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It’s simple: fear is at the heart of just about all unproductive behavior. Whenever anyone seems particularly stubborn, unresponsive, blind to what’s happening, unwilling to collaborate or compromise, you’ll almost certainly find fear.
Of course, the person involved is unlikely to admit it, even to herself. No one wants to admit to being afraid, especially not at work where there’s so much invested in being confidently decisive. (That would include you!)
When fear is involved, rational discussion, logical argument, and apparently obvious reasoning gets you exactly nowhere (except frustrated!). So before you try to persuade - or command, for that matter - take a moment to put yourself in the other person’s situation and ask yourself a few questions.
1. What might concern, worry, or bother you if you were in her shoes?
2. What do you know about the person that could help you understand where his anxieties lie? For instance, some status-conscious managers feel that the number of people who report to them is a direct indicator of their importance. Reduce the head count of their team, and they feel very threatened and fearful.
3. Looking at the answers to these questions, can you see a fear-driven logic to their actions? It may still not “click” for you personally - your fears in similar circumstances could be quite different - but when you look at a situation from an external perspective, the reactions and behaviors of others often suddenly make sense.
As you go through this process, try to stay away from judgment and criticism. Fear isn’t rational. Your goal is to be as objective and compassionate as you can, so that you can use your understanding to have a more productive conversation.
Once you’ve found the fear (and remember that you‘re making educated guesses; don’t decide that you‘re 100% correct!), consider how you can address it without making the other person feel even more vulnerable and fearful. Your word choice is crucial; you want to create more safety, not less!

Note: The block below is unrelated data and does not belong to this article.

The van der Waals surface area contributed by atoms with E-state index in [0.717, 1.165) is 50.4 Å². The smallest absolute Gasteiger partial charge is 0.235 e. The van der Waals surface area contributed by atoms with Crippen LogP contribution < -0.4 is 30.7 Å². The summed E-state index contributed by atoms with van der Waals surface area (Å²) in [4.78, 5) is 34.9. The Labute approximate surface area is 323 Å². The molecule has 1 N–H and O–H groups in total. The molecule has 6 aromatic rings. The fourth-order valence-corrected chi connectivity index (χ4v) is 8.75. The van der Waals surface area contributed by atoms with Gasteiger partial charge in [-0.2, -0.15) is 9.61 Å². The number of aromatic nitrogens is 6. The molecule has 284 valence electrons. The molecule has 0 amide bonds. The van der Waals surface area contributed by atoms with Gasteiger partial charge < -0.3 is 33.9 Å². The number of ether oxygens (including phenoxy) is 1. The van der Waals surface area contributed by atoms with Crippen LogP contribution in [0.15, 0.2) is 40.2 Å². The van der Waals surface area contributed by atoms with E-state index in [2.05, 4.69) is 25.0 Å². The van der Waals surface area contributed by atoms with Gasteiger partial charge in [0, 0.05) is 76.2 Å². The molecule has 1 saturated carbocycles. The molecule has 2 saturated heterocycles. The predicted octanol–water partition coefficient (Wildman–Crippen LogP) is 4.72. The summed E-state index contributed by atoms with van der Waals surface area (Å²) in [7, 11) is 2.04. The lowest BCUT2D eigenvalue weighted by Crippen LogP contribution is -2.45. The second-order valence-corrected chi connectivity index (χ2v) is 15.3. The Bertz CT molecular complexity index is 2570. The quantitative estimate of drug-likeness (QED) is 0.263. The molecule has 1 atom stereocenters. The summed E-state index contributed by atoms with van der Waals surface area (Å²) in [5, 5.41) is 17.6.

When you connect gently with the fear and demonstrate that you understand it, the other person is much more likely to be able to hear and respond rationally to your logical approach to solving the problem - especially since you’ll be in a position to create solutions that acknowledge and respond to his fears.
Here are a few tips for connecting and creating safety. Mix and match; don’t just go with one; they work especially well in combination.
Ask leading questions that start with “I wonder” or “What if?” It’s a great way to approach touchy subjects with caution and compassion. For instance, “I wonder what you‘re feeling about the staffing shakeup?”
Remove the other person from your questions or comments and talk in the third person - or even put yourself into the situation. You might say something like, “I know I’d feel disrespected and really annoyed if they told me I was going to lose half my staff!”
After you’ve made a comment or asked a question, allow silence to play a part in the conversation. When anxieties run high, it can take someone a few moments to collect her thoughts and decide how to respond. If you can wait without jumping in to fill what may feel like an endless pause, you‘re much more likely to get a sincere and thoughtful response. And you‘re more likely to avoid saying anything you’ll regret later!
Go slowly, and stay alert for signs that you’ve made someone feel more nervous and fearful rather than less. When you proceed with caution, you can truly become the hero of the situation, as several of my clients have enthusiastically reported to me. Go too fast, pick the wrong words, or state the wrong assumptions as if they‘re facts, and you run the risk of making the situation worse, not better.
When you look at any odd or off-kilter situation objectively and compassionately, you can identify what fears could be at play. Then you can offer solutions that respond to those fears. Do this a few times, and you’ll develop a reputation for insightful negotiation and mediation skills. You’ll also find that by being honest with yourself about your own fears, you’ll feel more grounded, less anxious, and more able to make decisions that are responsive to what’s really happening instead of what you‘re afraid might happen.
“Nothing in life is to be feared, it is only to be understood. Now is the time to understand more, so that we may fear less.” Marie Curie (1867-1934), Polish-born French physicist and chemist, only winner of Nobel prizes in two different fields (Physics and Chemistry), and first female professor at the University of Paris.
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